The life cycle of hair and its subsequent growth occur at a speed of 1-1.5 cm per month. Hair is a living element that follows a follicle cycle with an average duration of 2-6 years. In humans, unlike other mammals that are subject to a periodic change, this cyclic evolution is not synchronous (therefore each hair is independent from the others).
Scientific collaboration between Professor Marco Toscani and Dr. Pasquale Fino, Chair of Plastic, Reconstructive and Aesthetic Surgery, Umberto I Health Center – “Sapienza” University of Rome.
Excess sweat production on the entire surface of the body or just in some areas (especially the scalp, palms of the hands, soles of the feet) is called hyperhidrosis.
Some of the causes that may lead to temporary hyperhidrosis are physical hyperactivity, fevers, saunas, vomiting and dysentery. Causes that may instead lead to a repeated state of hyperhidrosis are hyperthyroidism, hypoglycemia and alcoholism.
Psycho-affective causes may lead to constant hyperhidrosis, particularly in young people.
Hyperhidrosis of the scalp is often confused with seborrhea but certain elements exist that differentiate the two different scalp conditions: those who suffer from hyperhidrosis have off-white, only slightly red, wet, dull skin with dry hair tips and the skin of their face is neither greasy nor oily.
Eccrine sweat glands cause hyperhidrosis. These are located over the entire body, especially on the scalp, face, palms of the hands, soles of the feet, bikini area and armpits. Sweat glands have a tube-like structure, with the base located in the deeper dermis, coiled upon its own structure. These glands exit onto the skin in correspondence with an epidermic crest. These vascularized, innervated glands are regulated by the autonomic nervous system (cholinergic fibers of the sympathetic nervous system). The eccrine sweat glands produce sweat (through merocrine secretions), composed 98-99% of water, 0.8-1% of minerals and the remainder of organic substances such as urea, lactic acid, uric acid, etc. When sweat mixes on the surface with everything else, it determined the formation of the hydro-lipid-acidic film which makes it necessary to wash one’s hair regularly (3/4 times a week) with a delicate, frequent-use, non-aggressive shampoo, so as to cleanse without irritation.
Hyperhidrosis appears when there is an excessive presence of water on the scalp. This increase in water in the composition of the hydrolipid film, the skin’s first defence from the external environment, leads to an increase in pH towards alkaline values with the loss of bacteriostatic power and scalp sensitivity. Hyperhidrosis nevertheless has internal causes that are difficult to overcome and eliminate. The proper composition of the hydrolipid film must be reset so as to rebalance the pH and consequently the function of the skin as a barrier.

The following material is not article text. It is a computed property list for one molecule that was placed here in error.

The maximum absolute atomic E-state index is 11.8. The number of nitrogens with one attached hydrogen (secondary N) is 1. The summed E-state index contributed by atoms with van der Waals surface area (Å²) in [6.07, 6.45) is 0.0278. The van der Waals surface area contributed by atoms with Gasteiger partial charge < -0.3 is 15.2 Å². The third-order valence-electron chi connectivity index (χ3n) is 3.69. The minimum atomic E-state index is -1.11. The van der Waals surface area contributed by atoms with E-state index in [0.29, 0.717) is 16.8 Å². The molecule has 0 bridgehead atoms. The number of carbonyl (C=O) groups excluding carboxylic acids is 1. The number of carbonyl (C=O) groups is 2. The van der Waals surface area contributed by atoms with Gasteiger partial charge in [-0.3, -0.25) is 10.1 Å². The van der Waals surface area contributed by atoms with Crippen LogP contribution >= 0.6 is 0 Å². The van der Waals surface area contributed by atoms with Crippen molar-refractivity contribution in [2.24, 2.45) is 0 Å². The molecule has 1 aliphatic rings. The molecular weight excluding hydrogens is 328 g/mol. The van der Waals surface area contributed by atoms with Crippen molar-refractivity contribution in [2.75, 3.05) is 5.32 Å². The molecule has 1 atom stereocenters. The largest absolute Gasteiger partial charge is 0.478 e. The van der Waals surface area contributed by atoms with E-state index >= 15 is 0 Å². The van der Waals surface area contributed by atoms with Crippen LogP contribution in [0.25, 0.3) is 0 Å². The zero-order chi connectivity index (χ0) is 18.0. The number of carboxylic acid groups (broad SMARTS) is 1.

Among the causes of hyperhidrosis we note:
1) hyperemia: excessive blood circulation leads to emotional hyperhidrosis;
2) lymphatic circulation: a slowing of the lymphatic circulation leads to a build-up of lymph at the subcutaneous level with liquid stasis and perspiration;
3) menopause: hormonal imbalances that occur cause cutaneous vasodilation accompanied by excess sweating.
Hyperhidrosis is a complex phenomenon with effects not only at the level of the scalp but also of the hair, which often appears wet.
With the term Telogen Defluvium we mean a modest, not excessive, loss of hair in the telogen phase, but which tends to often be irreversible, with the precise characteristics of hair in decay or involution. The hair that falls out is usually short and fine, with bulbs that are undeveloped and reduced in size.
A hair follicle is a formation of epidermal origin, anchored in the dermis and consisting of a hair and its sheath.
The formation of hair follicles occurs early. They begin to appear as early as the second month of gestation. These follicles will continue to form for the entire duration of the pregnancy. At birth, the baby will indeed have the entire supply of follicles with which it was genetically equipped and from this moment on, no others will form.
Female hair loss is a common form of non-scarring hair loss, characterized by the progressive loss of hair in the forehead and crown regions, resulting in visible thinning. Unlike male hair loss, female hair loss in the affected areas is usually incomplete and the occipital area is generally spared.
In the trichological field, with the passing of age hair whitening is seen to follow the greying process of the hair on the scalp (called grey hair). Hair becomes grey (white) following a natural biological aging process of the melanocytes, which are the cells tasked with coloring hair.
In the majority of people, the first grey hairs appear around 35/40 years of age in women and around 30/35 in men.
Scalp pain and irritation (or trichodynia) are pathological conditions that affect both women (in a greater percentage) and men (in a lower percentage). The pain felt on the scalp, spontaneous or caused by treatment, and in particular around the roots of the hair, may be more or less intense, alternating at times between periods of disappearance, associated with burning, tingling or itching.
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